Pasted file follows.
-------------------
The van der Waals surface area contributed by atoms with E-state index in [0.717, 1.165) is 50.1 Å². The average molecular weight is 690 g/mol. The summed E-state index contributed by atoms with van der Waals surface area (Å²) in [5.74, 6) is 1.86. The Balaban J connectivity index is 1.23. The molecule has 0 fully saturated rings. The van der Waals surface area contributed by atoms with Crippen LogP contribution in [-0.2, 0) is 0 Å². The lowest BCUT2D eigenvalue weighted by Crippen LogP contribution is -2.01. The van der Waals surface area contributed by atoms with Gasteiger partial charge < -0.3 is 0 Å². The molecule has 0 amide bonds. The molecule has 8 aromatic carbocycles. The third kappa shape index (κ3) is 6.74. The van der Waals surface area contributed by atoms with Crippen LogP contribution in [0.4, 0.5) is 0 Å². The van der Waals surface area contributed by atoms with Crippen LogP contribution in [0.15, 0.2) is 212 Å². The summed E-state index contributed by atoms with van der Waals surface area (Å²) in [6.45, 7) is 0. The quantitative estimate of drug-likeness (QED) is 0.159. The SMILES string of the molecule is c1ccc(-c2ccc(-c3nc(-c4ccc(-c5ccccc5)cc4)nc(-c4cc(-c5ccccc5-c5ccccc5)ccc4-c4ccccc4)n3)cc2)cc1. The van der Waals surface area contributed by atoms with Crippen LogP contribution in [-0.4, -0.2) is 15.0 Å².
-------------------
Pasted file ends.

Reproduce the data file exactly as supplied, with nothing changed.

The van der Waals surface area contributed by atoms with E-state index in [0.717, 1.165) is 50.1 Å². The average molecular weight is 690 g/mol. The summed E-state index contributed by atoms with van der Waals surface area (Å²) in [5.74, 6) is 1.86. The Balaban J connectivity index is 1.23. The molecule has 0 fully saturated rings. The van der Waals surface area contributed by atoms with Crippen LogP contribution in [-0.2, 0) is 0 Å². The lowest BCUT2D eigenvalue weighted by Crippen LogP contribution is -2.01. The van der Waals surface area contributed by atoms with Gasteiger partial charge < -0.3 is 0 Å². The molecule has 0 amide bonds. The molecule has 8 aromatic carbocycles. The third kappa shape index (κ3) is 6.74. The van der Waals surface area contributed by atoms with Crippen LogP contribution in [0.4, 0.5) is 0 Å². The van der Waals surface area contributed by atoms with Crippen LogP contribution in [0.15, 0.2) is 212 Å². The summed E-state index contributed by atoms with van der Waals surface area (Å²) in [6.45, 7) is 0. The quantitative estimate of drug-likeness (QED) is 0.159. The SMILES string of the molecule is c1ccc(-c2ccc(-c3nc(-c4ccc(-c5ccccc5)cc4)nc(-c4cc(-c5ccccc5-c5ccccc5)ccc4-c4ccccc4)n3)cc2)cc1. The van der Waals surface area contributed by atoms with Crippen LogP contribution in [-0.4, -0.2) is 15.0 Å².